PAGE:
Why Vince Gill Says Luke Combs Is a “Sweet Kid” but “He Still Owes Me 40 Bucks”

Luke Combs owes a great deal to Vince Gill. The country music giant was Combs’ favorite as a child. And the “Fast Car” singer still considers Gill “the best country voice we’ve ever had.” Sharing a stage with the 18-time CMA Award winner last year was a high point of a country music career that might never have existed at all without Gill. Combs might say he’s forever in Gill’s debt. And Gill would say the same—except the “Go Rest High On That Mountain” singer has a much more literal interpretation.

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Luke Combs Once Snuck into a Vince Gill Concert

Combs’ childhood dream came true last June when he and Gill performed the singer’s rollicking 1993 hit “One More Last Chance” during CMA Fest. Classic country collided with modern that night. The result was something far greater than the sum of its parts.

Speaking with The Tennessean before the performance, Gill, 67, called his duet partner “a sweet kid that kind of credits me with being one of his favorites when he was getting going.”

[RELATED: 5 Live Performances That Spotlight Luke Combs’ Star Power]

Gill doubled down when the interviewer chuckled at his description of 34-year-old Combs. “Yeah, he is a kid,” the 22-time GRAMMY Award winner said.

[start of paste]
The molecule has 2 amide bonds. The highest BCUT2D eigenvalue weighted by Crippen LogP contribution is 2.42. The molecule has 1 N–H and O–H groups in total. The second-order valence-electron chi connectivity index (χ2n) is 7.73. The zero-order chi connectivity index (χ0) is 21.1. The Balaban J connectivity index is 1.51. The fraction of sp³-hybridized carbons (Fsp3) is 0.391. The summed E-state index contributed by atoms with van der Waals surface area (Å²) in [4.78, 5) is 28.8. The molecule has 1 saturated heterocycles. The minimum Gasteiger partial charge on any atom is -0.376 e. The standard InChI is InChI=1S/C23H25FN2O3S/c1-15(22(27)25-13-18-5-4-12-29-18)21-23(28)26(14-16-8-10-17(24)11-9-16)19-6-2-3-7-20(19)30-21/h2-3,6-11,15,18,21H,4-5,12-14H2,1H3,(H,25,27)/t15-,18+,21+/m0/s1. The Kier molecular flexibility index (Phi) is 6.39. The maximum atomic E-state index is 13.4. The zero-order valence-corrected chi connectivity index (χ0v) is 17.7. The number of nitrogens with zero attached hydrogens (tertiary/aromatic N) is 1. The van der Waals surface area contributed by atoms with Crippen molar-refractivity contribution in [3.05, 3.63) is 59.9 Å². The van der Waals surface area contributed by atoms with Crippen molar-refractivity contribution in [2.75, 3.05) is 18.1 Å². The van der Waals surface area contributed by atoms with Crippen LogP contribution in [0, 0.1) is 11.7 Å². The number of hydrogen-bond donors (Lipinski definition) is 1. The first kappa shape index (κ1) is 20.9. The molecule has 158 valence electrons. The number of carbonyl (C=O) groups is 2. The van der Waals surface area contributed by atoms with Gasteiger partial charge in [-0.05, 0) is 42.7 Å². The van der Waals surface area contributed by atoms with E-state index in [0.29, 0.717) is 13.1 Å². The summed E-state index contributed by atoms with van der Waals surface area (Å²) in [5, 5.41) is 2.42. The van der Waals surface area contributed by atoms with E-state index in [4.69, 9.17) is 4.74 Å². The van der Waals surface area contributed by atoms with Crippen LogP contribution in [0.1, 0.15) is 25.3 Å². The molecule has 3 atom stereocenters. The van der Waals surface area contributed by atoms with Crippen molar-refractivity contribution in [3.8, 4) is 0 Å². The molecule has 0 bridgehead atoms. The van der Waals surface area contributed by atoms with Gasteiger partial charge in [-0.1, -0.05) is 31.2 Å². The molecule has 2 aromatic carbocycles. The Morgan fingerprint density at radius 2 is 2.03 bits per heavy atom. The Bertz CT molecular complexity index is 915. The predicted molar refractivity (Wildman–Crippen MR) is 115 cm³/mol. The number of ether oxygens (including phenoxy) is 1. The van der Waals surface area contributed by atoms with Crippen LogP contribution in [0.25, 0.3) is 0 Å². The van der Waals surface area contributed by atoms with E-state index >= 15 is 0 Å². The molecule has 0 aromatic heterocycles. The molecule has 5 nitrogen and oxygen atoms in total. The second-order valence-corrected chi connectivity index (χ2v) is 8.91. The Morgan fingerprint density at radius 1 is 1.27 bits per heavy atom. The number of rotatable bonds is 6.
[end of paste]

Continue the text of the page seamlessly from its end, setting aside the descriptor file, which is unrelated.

Gill then shared a story Combs told him. The “I Still Believe In You” singer was the first artist a 9-year-old Combs ever saw live.

“And he snuck in, so I tell him he still owes me 40 bucks for a ticket,” Gill joked.

Luke Combs Has a Vince Story, Too

That ’90s concert wouldn’t be Combs’ final awkward encounter with Vince Gill. In a 2019 interview with Taste of Country Nights, the “Where the Wild Things Are” singer recounted the first time he quite literally bumped into his hero.

Shortly after Combs moved to Nashville to pursue his country music career, he attended a Warren Hayes show at a Nashville bar called 3rd and Lindsley. The “Even Though I’m Leaving” singer was standing on the staircase when the country legend bumped into him.

“I didn’t have a publishing deal, a record deal — I had just moved to Nashville a couple months before this, and it was just like super awkward,” Combs recalled.

Featured image by Terry Wyatt/WireImage

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